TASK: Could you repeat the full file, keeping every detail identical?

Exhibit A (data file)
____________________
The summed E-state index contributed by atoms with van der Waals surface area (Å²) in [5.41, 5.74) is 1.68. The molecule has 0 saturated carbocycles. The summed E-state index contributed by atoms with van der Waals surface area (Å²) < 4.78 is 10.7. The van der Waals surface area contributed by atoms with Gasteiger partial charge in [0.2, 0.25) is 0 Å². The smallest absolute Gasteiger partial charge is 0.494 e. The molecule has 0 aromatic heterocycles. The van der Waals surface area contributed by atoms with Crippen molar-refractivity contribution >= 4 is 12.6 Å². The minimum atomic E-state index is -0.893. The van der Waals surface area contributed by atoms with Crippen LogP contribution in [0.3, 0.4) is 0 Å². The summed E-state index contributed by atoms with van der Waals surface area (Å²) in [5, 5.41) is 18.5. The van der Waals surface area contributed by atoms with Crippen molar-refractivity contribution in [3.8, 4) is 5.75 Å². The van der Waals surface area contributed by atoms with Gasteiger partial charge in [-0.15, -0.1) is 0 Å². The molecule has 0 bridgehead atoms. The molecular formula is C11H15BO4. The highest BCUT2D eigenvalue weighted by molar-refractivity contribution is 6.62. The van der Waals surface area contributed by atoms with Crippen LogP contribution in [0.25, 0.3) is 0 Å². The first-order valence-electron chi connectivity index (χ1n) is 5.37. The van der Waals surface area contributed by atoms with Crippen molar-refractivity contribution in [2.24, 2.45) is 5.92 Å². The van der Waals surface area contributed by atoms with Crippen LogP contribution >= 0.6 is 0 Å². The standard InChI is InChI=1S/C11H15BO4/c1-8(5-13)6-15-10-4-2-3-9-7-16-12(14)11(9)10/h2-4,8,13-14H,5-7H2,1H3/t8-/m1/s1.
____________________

The summed E-state index contributed by atoms with van der Waals surface area (Å²) in [5.41, 5.74) is 1.68. The molecule has 0 saturated carbocycles. The summed E-state index contributed by atoms with van der Waals surface area (Å²) < 4.78 is 10.7. The van der Waals surface area contributed by atoms with Gasteiger partial charge in [0.2, 0.25) is 0 Å². The smallest absolute Gasteiger partial charge is 0.494 e. The molecule has 0 aromatic heterocycles. The van der Waals surface area contributed by atoms with Crippen molar-refractivity contribution >= 4 is 12.6 Å². The minimum atomic E-state index is -0.893. The van der Waals surface area contributed by atoms with Crippen LogP contribution in [0.3, 0.4) is 0 Å². The summed E-state index contributed by atoms with van der Waals surface area (Å²) in [5, 5.41) is 18.5. The van der Waals surface area contributed by atoms with Crippen molar-refractivity contribution in [3.8, 4) is 5.75 Å². The van der Waals surface area contributed by atoms with Gasteiger partial charge in [-0.15, -0.1) is 0 Å². The molecule has 0 bridgehead atoms. The molecular formula is C11H15BO4. The highest BCUT2D eigenvalue weighted by molar-refractivity contribution is 6.62. The van der Waals surface area contributed by atoms with Crippen LogP contribution in [0.25, 0.3) is 0 Å². The first-order valence-electron chi connectivity index (χ1n) is 5.37. The van der Waals surface area contributed by atoms with Crippen molar-refractivity contribution in [2.24, 2.45) is 5.92 Å². The van der Waals surface area contributed by atoms with Crippen LogP contribution >= 0.6 is 0 Å². The standard InChI is InChI=1S/C11H15BO4/c1-8(5-13)6-15-10-4-2-3-9-7-16-12(14)11(9)10/h2-4,8,13-14H,5-7H2,1H3/t8-/m1/s1.